“There is also a general tendency to think that human failings can be righted by introducing structures and regulations, but while these have a role they cannot of themselves produce understanding, and often they are the enemy of it,” says Scottish philosopher and First Things contributor John Haldane, is a long interview in 3AM: Magazine called Aquinas Among the Analytics.
Secularists, in the modern sense, tend to depict religious believers as dumb and angry; while believers incline to the view that atheists are shallow and bullying. This kind of opposition feeds on itself and leads to deeper animosity. One way of halting the process is to engage in discussion, recognising that there may be reasonable disagreements, I mean possibly intractable differences expressing reasonable outlooks.
This is not to endorse relativism but to recognize that our takes on things tend to be partial and it is very difficult to get to a comprehensive understanding. That is not impossible but it takes the full resources of philosophy, and goodness of heart and will besides.
He is a frequent participant in debates with people like the late Christopher Hitchens and new atheists in general. The interviewer says that he’s presented an attractive version of Thomism but that [recitation of cultural leftist cliches about "extreme rightwing Christianity" being "bullying" and hateful etc.] and then asks “Haven’t you been hijacked by a very different agenda?”
Through this kind of exchange, Haldane replies, “Catholics learn to draw distinctions.” The distinctions, for example,
between the value of an office and the quality of its occupants; the content of the message and the character of the messengers; the dignity of persons and the wrongfulness of human actions; adherence to truth and tolerance of disagreement among truth-seekers; and between what is attainable naturally and what requires grace. I would add a further threefold distinction: between orthodoxy and heterodoxy (which pertain to religious belief and practice); traditionalism and progressivism (which relate to broadly cultural matters); and conservatism and liberalism (which operate in the sphere of secular politics).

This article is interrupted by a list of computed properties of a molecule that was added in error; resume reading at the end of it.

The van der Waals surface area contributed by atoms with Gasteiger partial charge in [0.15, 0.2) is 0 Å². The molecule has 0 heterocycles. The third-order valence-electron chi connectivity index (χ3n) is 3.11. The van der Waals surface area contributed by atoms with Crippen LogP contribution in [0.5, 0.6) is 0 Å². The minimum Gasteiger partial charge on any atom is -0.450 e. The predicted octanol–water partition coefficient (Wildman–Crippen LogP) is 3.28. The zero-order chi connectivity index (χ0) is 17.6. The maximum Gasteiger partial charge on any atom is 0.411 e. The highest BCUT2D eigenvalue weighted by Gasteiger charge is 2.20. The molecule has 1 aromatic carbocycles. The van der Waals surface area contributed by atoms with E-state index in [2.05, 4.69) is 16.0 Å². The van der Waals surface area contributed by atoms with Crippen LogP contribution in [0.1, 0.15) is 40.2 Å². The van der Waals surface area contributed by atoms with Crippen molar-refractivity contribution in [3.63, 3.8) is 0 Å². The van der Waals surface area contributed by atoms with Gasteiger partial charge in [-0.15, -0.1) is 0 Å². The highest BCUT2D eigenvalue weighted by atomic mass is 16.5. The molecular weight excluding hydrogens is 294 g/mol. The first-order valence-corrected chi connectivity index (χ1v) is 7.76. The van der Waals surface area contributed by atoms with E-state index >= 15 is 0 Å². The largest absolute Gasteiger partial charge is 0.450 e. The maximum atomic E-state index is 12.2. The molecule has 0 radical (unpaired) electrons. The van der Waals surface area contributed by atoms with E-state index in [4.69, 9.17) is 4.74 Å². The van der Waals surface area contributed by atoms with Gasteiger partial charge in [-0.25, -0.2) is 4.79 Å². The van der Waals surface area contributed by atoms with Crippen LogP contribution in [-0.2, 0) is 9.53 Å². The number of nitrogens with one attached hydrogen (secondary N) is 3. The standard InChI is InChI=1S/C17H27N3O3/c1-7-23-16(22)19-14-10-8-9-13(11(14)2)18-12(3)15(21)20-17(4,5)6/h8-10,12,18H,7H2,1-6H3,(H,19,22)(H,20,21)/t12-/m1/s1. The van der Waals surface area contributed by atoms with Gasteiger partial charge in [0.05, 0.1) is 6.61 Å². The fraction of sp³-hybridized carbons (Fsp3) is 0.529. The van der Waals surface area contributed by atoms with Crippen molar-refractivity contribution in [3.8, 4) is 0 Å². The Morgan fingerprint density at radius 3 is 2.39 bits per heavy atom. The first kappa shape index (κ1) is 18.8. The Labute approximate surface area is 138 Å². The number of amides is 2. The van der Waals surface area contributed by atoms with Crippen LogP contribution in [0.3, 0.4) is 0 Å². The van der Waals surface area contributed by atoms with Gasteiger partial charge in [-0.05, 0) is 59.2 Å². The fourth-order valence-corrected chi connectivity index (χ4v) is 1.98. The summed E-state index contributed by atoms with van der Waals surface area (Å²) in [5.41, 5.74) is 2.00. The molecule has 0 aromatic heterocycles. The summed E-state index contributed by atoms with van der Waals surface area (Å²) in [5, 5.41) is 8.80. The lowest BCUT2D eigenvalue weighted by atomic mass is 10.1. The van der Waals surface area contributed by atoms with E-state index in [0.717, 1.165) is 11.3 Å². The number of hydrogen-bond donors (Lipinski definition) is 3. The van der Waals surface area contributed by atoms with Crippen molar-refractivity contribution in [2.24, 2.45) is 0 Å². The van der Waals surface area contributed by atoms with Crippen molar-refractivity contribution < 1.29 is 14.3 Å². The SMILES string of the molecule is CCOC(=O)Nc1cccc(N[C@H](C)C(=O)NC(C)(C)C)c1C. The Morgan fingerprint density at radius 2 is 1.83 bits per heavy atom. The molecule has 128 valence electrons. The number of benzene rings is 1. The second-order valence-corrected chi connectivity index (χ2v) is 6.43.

I am critical of the politicisation of religion and of the assumption that these three distinctions line-up so that orthodoxy goes with traditionalism and with conservatism, while liberalism and progressivism go with heterodoxy. There are various possible permutations and the failure to see this, or to explore issues individually and not as a total package is a marked fault on both sides of the political/cultural/religion wars.
It is an illuminating and engaging interview, of interest to philosophers and to the rest of us, though there are places the latter will have to run a little to keep up. The interview also includes a long discussion of St. Thomas Aquinas, including his use by philosophers like Wittgenstein, other philosophical traditions and their effect on Christian metaphysics, philosophy of mind, Elizabeth Anscombe (of whom he says “I think there was something of the existentialist or spiritual writer about her in the sense that she thought that the significance of a fact would only be evident to someone who was looking to find or to escape from it”), the problems with Hume, the value of the Scottish Enlightenment.